Festivals

Thanks to the success of festivals like Nuart, myriad imitators and approximaters have mushroomed in cities everywhere. Conceived of philosophically as a series of stages for the exhibition of artistic chops with the proviso that a cultural dialogue is enriched and moved forward, not all festivals reach those goals. In fact, we have no reason to expect that there is one set of goals whatsoever and the results are predictably variable; ranging from focused, coherent and resonant contributions to a city to dispersed, unmanageable parades of muddy mediocrity slammed with corporate logos and problematic patronage.

Some festivals are truly grassroots and managed by volunteers like Living Walls in Atlanta or MAUI in Fanzara, Spain. Others are privately funded by real estate interests like Miami’s Wynwood Walls or business improvement district initiatives like the L.I.S.A. Project and LoMan Festival in Manhattan, or are the vision of one man who has an interest in Street Artists, like the now-discontinued FAME festival in the small town of Grottaglie, Italy and the 140 artist takeover of a town in Tunisia called Djerbahood that is organized by an art dealer.

In some ways these examples are supplanting the work of public art committees and city planners who historically determined what kind of art would be beneficial to community and a public space. Detractors advance on opinion that festivals and personal initiatives like this are clever ways of circumventing the vox populi or that they are the deliberate/ accidental tools of gentrification. We’ve written previously about the charges of cultural imperialism that these festivals sometimes bring as well where a presumed gratitude for new works by international painting superstars actually devolves into charges of hubris and disconnection with the local population who will live with the artwork for months and years after the artist catches a plane home.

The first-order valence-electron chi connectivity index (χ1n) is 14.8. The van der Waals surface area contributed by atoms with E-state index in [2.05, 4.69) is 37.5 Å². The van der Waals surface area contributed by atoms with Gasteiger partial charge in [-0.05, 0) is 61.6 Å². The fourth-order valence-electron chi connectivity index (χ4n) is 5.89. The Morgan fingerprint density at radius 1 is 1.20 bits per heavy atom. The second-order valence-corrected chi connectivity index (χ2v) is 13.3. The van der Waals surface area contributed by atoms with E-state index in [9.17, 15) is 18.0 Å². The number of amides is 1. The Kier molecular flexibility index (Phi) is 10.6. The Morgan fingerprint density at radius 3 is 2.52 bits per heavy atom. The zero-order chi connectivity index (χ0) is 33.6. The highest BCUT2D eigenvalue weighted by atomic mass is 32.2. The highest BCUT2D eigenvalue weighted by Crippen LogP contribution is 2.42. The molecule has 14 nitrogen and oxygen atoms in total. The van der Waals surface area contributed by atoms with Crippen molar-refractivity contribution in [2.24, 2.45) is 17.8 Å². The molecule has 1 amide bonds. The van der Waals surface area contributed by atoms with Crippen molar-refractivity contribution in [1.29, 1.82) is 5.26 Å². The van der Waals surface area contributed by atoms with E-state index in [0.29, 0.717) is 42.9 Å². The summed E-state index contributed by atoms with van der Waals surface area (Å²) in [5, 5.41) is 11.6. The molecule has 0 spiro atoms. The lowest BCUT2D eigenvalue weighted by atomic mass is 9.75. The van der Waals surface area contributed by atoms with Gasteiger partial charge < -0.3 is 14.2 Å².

Nonetheless, far from Street Arts transgressive and vandalous roots, the sheer number of Street Art/Urban Art/Mural Art festivals that have popped up – either freestanding or as adjuncts to multidiscipline “arts” festivals – is having the effect of creating a wider dialogue for art in the public sphere. As artists are invited and hosted and scissor lifts are rented and art-making materials are purchased, one quickly realizes that there are real costs associated with these big shows and the need for funding is equally genuine. Depending on the festival this funding may be private, public, institutional, corporate, or an equation that includes them all.

As you may expect, the encroachment of commercial interests is nearly exhaustive in some of these newer festivals, so eager are the merchants to harvest a scene they had little or no hand in planting. Conceived of as vehicles for corporate messaging, they custom-build responsive websites, interactive Apps, clouds of clever #hashtags, company logos, Instagram handles, branded events and viral lifestyle videos with logos sprinkled throughout the “content”. You may recognize these to be the leeching from an organic subculture, but in the case of this amorphous and still growing “Street Art Scene” no one yet knows what lasting scars this lifestyle packaging will leave on the Body Artistic, let alone civic life.

Stylistically these festivals can be a grab bag as well with curatorial rigor often taking a back seat to availability, accessibility, and the number of interested parties making nominations. While some festivals are clearly leaning toward more traditional graffiti schools, others are a hodgepodge of every discernable style from the past fifty years, sometimes producing an unpleasant sense of nausea or even tears over regrettable missed opportunity.

Clearly the quality is often uneven but, at the danger of sounding flip or callous, it’s nothing that is not easily remedied by a few coats of paint in the months afterward, and you’ll see plenty of that. Most art critics understand that the metrics used for measuring festival art are not meant to be the same as for a gallery or museum show. Perhaps because of the entirely un-curated nature of the organic Street Art scene from which these festivals evolved in some part, where no one asks for permission (and none is actually granted), we are at ease with a sense of happenstance and an uneven or lackluster presentation but are thrilled when concept, composition, and execution are seated firmly in a brilliant context.

Murals